Johan was complaining that the verification staff at the elections office would be putting people under duress….BUT he thinks it is totally acceptable for elected ministers to go door to door like this and pressure people to sign? What are they really going to say no to a government minister? horrible double standards.

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  16. Caveat Emptor says:

    Very well written and thoughtful commentary.

    This Unity government should heed the warnings about a pending recession. Focus on the message and not the messenger.

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  17. Anonymous says:

    Thank god for Johann, we need more people like him who are experts in every field.

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  18. Anonymous says:

    The sky is falling don’t build the port. Really!! come on Johan this is just wrong.

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  19. Anonymous says:

    Johann: will you adhere to the much-amended Standards in Public Life Law, and if not, why not? That’s the most basic first step towards a semblance of good governance in the Cayman Islands. Sitting MLAs Kenneth Bryan, Chris Saunders, Alva Suckoo and Ezzard Miller should be vocally calling for its immediate and retroactive enactment at the next sitting, per the Constitutional requirement of a decade ago. They are muted at best on the topic. Non-enactment of SIPL (ie enactment of criminal consequences) is at the crux of all infrastructure plans: past, present, and future…it’s likely a cornerstone of CarePay, CIFA scandals, and so much more. Voters need to cleanse the LA, upper echelons of CIG and Judiciary of all the bad actors that actively deter these first steps towards good governance.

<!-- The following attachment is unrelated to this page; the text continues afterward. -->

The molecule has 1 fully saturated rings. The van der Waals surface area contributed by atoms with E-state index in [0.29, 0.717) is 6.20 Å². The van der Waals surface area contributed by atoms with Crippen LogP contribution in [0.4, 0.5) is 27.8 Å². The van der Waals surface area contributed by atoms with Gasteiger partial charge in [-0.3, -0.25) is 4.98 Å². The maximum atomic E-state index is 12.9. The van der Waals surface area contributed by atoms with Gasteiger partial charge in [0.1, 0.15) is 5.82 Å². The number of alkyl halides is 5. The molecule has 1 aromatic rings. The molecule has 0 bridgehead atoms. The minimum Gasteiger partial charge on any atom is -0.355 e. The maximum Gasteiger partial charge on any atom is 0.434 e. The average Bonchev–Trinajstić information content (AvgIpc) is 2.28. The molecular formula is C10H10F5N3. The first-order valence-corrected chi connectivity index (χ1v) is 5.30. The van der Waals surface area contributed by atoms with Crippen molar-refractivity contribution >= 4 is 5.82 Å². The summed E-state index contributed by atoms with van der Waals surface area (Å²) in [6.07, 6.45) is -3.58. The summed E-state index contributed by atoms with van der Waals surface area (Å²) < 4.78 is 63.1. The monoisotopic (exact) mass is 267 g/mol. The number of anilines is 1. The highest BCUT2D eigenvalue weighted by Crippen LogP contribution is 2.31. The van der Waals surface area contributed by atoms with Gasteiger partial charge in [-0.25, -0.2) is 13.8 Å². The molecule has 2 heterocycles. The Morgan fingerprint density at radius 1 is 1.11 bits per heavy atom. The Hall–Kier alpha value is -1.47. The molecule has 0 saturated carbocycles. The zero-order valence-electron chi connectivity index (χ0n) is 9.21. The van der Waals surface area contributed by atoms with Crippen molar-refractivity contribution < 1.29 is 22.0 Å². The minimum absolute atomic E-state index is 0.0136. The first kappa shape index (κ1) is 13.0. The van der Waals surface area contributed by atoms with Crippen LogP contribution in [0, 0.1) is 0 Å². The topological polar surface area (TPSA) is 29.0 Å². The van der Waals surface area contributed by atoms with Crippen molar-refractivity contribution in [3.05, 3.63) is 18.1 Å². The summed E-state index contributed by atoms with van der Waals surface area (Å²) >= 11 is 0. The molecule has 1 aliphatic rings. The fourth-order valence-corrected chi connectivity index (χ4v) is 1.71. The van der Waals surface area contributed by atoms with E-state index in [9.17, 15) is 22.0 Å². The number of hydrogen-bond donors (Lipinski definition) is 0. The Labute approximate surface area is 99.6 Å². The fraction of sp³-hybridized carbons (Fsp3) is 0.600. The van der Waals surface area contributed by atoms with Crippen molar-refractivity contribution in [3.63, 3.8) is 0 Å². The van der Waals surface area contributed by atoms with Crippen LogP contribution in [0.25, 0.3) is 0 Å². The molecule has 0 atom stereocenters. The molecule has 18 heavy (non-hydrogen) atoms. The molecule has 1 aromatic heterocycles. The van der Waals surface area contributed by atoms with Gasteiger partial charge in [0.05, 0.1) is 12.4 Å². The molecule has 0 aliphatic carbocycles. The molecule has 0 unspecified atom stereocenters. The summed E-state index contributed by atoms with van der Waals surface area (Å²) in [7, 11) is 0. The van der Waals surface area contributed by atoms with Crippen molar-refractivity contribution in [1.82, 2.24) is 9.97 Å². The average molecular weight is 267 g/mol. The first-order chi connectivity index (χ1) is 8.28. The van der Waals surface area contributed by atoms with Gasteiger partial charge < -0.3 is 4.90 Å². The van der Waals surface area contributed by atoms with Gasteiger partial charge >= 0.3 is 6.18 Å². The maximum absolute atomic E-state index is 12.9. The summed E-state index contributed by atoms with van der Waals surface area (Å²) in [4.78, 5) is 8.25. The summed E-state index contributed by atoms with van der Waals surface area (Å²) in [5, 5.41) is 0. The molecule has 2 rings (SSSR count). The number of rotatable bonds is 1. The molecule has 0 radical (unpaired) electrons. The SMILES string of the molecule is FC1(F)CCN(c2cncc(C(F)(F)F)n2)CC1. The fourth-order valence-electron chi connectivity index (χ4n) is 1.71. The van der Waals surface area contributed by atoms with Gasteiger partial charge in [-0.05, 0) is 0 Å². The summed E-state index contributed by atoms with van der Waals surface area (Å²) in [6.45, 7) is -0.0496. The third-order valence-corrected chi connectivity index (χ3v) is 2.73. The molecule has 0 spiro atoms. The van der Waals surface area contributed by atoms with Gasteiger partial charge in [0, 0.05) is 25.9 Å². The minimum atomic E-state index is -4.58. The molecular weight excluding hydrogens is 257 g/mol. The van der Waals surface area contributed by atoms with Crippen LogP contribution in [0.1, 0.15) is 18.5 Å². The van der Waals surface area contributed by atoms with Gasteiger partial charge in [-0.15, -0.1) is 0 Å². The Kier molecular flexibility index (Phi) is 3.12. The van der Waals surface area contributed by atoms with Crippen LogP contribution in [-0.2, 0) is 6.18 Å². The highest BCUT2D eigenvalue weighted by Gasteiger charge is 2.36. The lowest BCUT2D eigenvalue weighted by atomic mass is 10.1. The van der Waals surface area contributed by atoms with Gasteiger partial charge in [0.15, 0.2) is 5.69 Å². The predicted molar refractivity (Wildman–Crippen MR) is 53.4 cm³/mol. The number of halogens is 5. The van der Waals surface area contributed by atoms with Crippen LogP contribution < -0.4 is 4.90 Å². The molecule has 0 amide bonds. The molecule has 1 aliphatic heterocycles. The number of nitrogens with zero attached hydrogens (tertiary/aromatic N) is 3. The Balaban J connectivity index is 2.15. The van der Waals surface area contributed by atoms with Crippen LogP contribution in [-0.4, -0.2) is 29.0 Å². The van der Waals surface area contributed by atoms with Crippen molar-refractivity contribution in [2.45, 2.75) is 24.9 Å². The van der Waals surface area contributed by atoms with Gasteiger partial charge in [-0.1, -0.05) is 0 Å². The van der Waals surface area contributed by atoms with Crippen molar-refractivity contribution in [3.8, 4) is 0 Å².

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    • Anonymous says:

      Way to let Aldart off the hook

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    • Anonymous says:

      Enacting SIPL retroactively would probably compel a wave of immediate “early retirements for personal reasons” and liberate decision-making positions to any of the honest people left in the room. Curious to see what that would look like, and whether there would be arrests and charges for those exposed with sticky fingers over the years.

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      • Anonymous says:

        This is the only possible reason why the UK is putting up with us not implementing this legislation. Unlike most things where the Governor can say ‘that’s a local matter’ SIPL is about good governance – a direct responsibility of the Governor. Someone must have whispered in a former governor’s ear that Cayman would have to be put under direct rule like TCI if SIPL was implemented before certain politicians retire. The UK has definitely turned a blind eye.